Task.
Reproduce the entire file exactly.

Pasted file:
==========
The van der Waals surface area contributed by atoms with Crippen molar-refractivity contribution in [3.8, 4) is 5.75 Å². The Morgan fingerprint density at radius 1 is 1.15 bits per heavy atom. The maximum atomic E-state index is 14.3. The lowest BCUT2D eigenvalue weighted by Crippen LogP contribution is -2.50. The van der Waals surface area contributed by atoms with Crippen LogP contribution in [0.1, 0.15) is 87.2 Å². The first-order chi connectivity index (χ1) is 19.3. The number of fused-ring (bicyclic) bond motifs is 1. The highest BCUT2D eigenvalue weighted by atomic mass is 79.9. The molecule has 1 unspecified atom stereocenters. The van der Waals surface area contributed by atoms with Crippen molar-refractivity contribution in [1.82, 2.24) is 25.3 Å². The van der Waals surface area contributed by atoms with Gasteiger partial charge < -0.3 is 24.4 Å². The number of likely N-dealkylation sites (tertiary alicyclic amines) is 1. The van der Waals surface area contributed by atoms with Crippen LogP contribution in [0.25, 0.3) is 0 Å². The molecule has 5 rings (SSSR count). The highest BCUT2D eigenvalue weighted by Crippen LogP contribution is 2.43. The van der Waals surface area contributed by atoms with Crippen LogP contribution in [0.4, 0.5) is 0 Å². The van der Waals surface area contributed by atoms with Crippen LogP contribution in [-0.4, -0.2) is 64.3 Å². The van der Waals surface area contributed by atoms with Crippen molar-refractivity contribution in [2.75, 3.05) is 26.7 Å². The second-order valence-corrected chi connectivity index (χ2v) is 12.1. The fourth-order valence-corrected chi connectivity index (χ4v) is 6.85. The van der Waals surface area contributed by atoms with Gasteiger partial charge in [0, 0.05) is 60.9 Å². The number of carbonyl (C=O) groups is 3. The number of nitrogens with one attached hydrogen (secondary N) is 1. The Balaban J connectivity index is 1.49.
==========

The van der Waals surface area contributed by atoms with Crippen molar-refractivity contribution in [3.8, 4) is 5.75 Å². The Morgan fingerprint density at radius 1 is 1.15 bits per heavy atom. The maximum atomic E-state index is 14.3. The lowest BCUT2D eigenvalue weighted by Crippen LogP contribution is -2.50. The van der Waals surface area contributed by atoms with Crippen LogP contribution in [0.1, 0.15) is 87.2 Å². The first-order chi connectivity index (χ1) is 19.3. The number of fused-ring (bicyclic) bond motifs is 1. The highest BCUT2D eigenvalue weighted by atomic mass is 79.9. The molecule has 1 unspecified atom stereocenters. The van der Waals surface area contributed by atoms with Crippen molar-refractivity contribution in [1.82, 2.24) is 25.3 Å². The van der Waals surface area contributed by atoms with Gasteiger partial charge < -0.3 is 24.4 Å². The number of likely N-dealkylation sites (tertiary alicyclic amines) is 1. The van der Waals surface area contributed by atoms with Crippen LogP contribution in [0.25, 0.3) is 0 Å². The molecule has 5 rings (SSSR count). The highest BCUT2D eigenvalue weighted by Crippen LogP contribution is 2.43. The van der Waals surface area contributed by atoms with Crippen LogP contribution in [0.4, 0.5) is 0 Å². The van der Waals surface area contributed by atoms with Crippen LogP contribution in [-0.4, -0.2) is 64.3 Å². The van der Waals surface area contributed by atoms with Crippen molar-refractivity contribution in [2.75, 3.05) is 26.7 Å². The second-order valence-corrected chi connectivity index (χ2v) is 12.1. The fourth-order valence-corrected chi connectivity index (χ4v) is 6.85. The van der Waals surface area contributed by atoms with Gasteiger partial charge in [0, 0.05) is 60.9 Å². The number of carbonyl (C=O) groups is 3. The number of nitrogens with one attached hydrogen (secondary N) is 1. The Balaban J connectivity index is 1.49.